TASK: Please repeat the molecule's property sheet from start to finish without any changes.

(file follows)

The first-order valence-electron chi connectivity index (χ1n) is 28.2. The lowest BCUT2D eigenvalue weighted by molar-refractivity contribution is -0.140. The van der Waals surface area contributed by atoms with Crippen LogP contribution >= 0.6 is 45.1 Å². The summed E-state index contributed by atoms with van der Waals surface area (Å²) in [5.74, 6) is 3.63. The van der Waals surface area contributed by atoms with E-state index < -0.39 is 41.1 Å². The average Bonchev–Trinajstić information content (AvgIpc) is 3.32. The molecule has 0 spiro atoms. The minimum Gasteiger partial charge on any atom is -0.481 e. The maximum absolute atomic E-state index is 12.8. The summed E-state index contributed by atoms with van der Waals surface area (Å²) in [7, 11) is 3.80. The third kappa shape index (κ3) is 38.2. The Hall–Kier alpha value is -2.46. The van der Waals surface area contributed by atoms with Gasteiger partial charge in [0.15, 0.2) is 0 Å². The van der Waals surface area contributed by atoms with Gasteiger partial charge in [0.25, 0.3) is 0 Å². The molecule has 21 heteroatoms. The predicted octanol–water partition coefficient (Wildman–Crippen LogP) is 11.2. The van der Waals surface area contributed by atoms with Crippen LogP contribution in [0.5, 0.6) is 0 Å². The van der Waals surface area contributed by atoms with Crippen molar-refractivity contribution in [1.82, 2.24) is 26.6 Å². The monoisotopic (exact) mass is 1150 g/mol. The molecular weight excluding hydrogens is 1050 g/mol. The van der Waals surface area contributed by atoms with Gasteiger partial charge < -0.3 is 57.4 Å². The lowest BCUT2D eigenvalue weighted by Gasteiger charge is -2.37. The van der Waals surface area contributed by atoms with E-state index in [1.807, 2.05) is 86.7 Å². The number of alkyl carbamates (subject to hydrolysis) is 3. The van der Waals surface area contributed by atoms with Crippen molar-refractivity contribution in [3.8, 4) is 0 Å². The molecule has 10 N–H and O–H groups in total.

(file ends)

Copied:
The first-order valence-electron chi connectivity index (χ1n) is 28.2. The lowest BCUT2D eigenvalue weighted by molar-refractivity contribution is -0.140. The van der Waals surface area contributed by atoms with Crippen LogP contribution >= 0.6 is 45.1 Å². The summed E-state index contributed by atoms with van der Waals surface area (Å²) in [5.74, 6) is 3.63. The van der Waals surface area contributed by atoms with E-state index < -0.39 is 41.1 Å². The average Bonchev–Trinajstić information content (AvgIpc) is 3.32. The molecule has 0 spiro atoms. The minimum Gasteiger partial charge on any atom is -0.481 e. The maximum absolute atomic E-state index is 12.8. The summed E-state index contributed by atoms with van der Waals surface area (Å²) in [7, 11) is 3.80. The third kappa shape index (κ3) is 38.2. The Hall–Kier alpha value is -2.46. The van der Waals surface area contributed by atoms with Gasteiger partial charge in [0.15, 0.2) is 0 Å². The van der Waals surface area contributed by atoms with Gasteiger partial charge in [0.25, 0.3) is 0 Å². The molecule has 21 heteroatoms. The predicted octanol–water partition coefficient (Wildman–Crippen LogP) is 11.2. The van der Waals surface area contributed by atoms with Crippen LogP contribution in [0.5, 0.6) is 0 Å². The van der Waals surface area contributed by atoms with Crippen molar-refractivity contribution in [1.82, 2.24) is 26.6 Å². The monoisotopic (exact) mass is 1150 g/mol. The molecular weight excluding hydrogens is 1050 g/mol. The van der Waals surface area contributed by atoms with Gasteiger partial charge < -0.3 is 57.4 Å². The lowest BCUT2D eigenvalue weighted by Gasteiger charge is -2.37. The van der Waals surface area contributed by atoms with E-state index in [1.807, 2.05) is 86.7 Å². The number of alkyl carbamates (subject to hydrolysis) is 3. The van der Waals surface area contributed by atoms with Crippen molar-refractivity contribution in [3.8, 4) is 0 Å². The molecule has 10 N–H and O–H groups in total.